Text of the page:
Nigiri fresh roe and shrimp arrangement

2. Sushi Rice

The rice is a critical element in sushi and never an afterthought. It is so important, that a master sushi chef may spend years learning to craft the perfect rice. Typically dressed with seasoned vinegar, sushi rice should have a glossy sheen.

Sushi rice has the perfect texture to play off the fish. It should be sticky so that it holds together as you take a bite, but should still separate into individual grains once in your mouth, delicate enough that it brings out the flavors of the other ingredients. No matter what kind of sushi is on the menu, the rice is the core ingredient and starting point for great sushi.

3. Fresh Sushi Ingredients

Daily access to fresh, high quality fish is the mark of a superb sushi restaurant. To put it simply, the fish should be extremely fresh, usually delivered daily. It should never smell “fishy” which is a sign the fish is no longer fresh.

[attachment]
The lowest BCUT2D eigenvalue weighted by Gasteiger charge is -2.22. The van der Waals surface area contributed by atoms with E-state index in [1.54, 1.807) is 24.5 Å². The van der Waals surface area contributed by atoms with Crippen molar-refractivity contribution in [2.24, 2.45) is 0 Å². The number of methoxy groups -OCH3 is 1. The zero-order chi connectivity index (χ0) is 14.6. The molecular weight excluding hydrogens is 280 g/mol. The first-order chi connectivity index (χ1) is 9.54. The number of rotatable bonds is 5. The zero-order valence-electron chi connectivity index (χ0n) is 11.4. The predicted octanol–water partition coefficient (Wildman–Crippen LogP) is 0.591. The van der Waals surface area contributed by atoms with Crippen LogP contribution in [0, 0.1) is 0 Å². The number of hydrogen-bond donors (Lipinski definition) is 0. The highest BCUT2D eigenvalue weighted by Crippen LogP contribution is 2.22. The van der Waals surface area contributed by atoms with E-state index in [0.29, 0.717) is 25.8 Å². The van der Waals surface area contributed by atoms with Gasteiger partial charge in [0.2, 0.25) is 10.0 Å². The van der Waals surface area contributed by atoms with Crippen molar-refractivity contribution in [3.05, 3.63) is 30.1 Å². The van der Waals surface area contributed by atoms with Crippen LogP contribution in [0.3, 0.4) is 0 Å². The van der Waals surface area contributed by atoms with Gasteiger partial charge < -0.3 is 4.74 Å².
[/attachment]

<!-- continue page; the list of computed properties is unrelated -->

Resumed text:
tiger roll Osaka Japanese restaurant sushi roll

Each piece of sushi should have a clean taste, with a variety of textures that melt smoothly in your mouth. Ingredients like seaweed should be crisp, not soggy or rubbery.  The restaurant should serve high-grade soy sauce that is mellow in taste, and should be made from freshly grated wasabi root.

4. Technique and Skill

The sushi chef is the heart and soul of the sushi experience. With years of training, a skilled chef will have excellent knife skills and manual dexterity, many years experience with a range of menus, flavors and recipes, and a personal, unique style that contributes to the uniqueness of the restaurant. In addition, the sushi chef’s commitment to the art of creating sushi is evidenced through a constant drive for self-improvement. An artist to the core, a sushi chef takes great pride in pleasing his audience.

Shinjuku sushi at Osaka Japanese Bistro Las Vegas

5. Creativity